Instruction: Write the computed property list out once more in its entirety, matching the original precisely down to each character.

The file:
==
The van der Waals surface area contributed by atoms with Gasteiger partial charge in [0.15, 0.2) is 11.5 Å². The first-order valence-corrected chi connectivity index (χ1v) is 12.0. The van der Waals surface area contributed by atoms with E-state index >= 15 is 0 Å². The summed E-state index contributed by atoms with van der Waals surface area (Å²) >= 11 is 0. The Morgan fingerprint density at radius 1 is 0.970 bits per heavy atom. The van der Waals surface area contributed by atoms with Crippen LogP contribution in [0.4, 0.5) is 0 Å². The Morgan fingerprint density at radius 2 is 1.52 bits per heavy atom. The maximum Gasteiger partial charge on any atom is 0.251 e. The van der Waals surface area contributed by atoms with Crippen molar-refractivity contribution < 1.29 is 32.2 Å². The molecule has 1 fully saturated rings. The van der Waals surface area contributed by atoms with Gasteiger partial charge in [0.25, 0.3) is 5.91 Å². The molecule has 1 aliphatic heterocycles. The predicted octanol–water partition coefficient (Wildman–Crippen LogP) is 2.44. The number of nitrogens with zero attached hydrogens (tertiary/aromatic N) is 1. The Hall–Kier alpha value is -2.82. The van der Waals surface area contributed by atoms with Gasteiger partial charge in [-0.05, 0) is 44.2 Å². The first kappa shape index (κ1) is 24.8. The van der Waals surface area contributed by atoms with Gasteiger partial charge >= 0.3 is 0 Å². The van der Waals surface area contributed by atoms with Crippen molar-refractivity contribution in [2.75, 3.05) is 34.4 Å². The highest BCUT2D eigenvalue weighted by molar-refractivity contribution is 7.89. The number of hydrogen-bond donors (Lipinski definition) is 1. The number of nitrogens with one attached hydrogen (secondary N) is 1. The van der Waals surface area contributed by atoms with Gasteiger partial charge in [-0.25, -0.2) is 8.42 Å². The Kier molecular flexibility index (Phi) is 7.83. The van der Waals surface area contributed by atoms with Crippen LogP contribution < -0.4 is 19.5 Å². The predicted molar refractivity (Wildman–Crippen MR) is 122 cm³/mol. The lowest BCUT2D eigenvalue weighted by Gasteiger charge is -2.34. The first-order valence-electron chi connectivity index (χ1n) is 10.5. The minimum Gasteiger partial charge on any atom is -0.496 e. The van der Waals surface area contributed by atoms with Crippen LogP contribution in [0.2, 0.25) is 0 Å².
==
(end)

The van der Waals surface area contributed by atoms with Gasteiger partial charge in [0.15, 0.2) is 11.5 Å². The first-order valence-corrected chi connectivity index (χ1v) is 12.0. The van der Waals surface area contributed by atoms with E-state index >= 15 is 0 Å². The summed E-state index contributed by atoms with van der Waals surface area (Å²) >= 11 is 0. The Morgan fingerprint density at radius 1 is 0.970 bits per heavy atom. The van der Waals surface area contributed by atoms with Crippen LogP contribution in [0.4, 0.5) is 0 Å². The Morgan fingerprint density at radius 2 is 1.52 bits per heavy atom. The maximum Gasteiger partial charge on any atom is 0.251 e. The van der Waals surface area contributed by atoms with Crippen molar-refractivity contribution < 1.29 is 32.2 Å². The molecule has 1 fully saturated rings. The van der Waals surface area contributed by atoms with Gasteiger partial charge in [0.25, 0.3) is 5.91 Å². The molecule has 1 aliphatic heterocycles. The predicted octanol–water partition coefficient (Wildman–Crippen LogP) is 2.44. The number of nitrogens with zero attached hydrogens (tertiary/aromatic N) is 1. The Hall–Kier alpha value is -2.82. The van der Waals surface area contributed by atoms with Gasteiger partial charge in [-0.05, 0) is 44.2 Å². The first kappa shape index (κ1) is 24.8. The van der Waals surface area contributed by atoms with Gasteiger partial charge >= 0.3 is 0 Å². The van der Waals surface area contributed by atoms with Crippen molar-refractivity contribution in [2.75, 3.05) is 34.4 Å². The highest BCUT2D eigenvalue weighted by molar-refractivity contribution is 7.89. The number of hydrogen-bond donors (Lipinski definition) is 1. The number of nitrogens with one attached hydrogen (secondary N) is 1. The van der Waals surface area contributed by atoms with Gasteiger partial charge in [-0.25, -0.2) is 8.42 Å². The Kier molecular flexibility index (Phi) is 7.83. The van der Waals surface area contributed by atoms with Crippen LogP contribution < -0.4 is 19.5 Å². The predicted molar refractivity (Wildman–Crippen MR) is 122 cm³/mol. The lowest BCUT2D eigenvalue weighted by Gasteiger charge is -2.34. The first-order valence-electron chi connectivity index (χ1n) is 10.5. The minimum Gasteiger partial charge on any atom is -0.496 e. The van der Waals surface area contributed by atoms with Crippen LogP contribution in [0.2, 0.25) is 0 Å².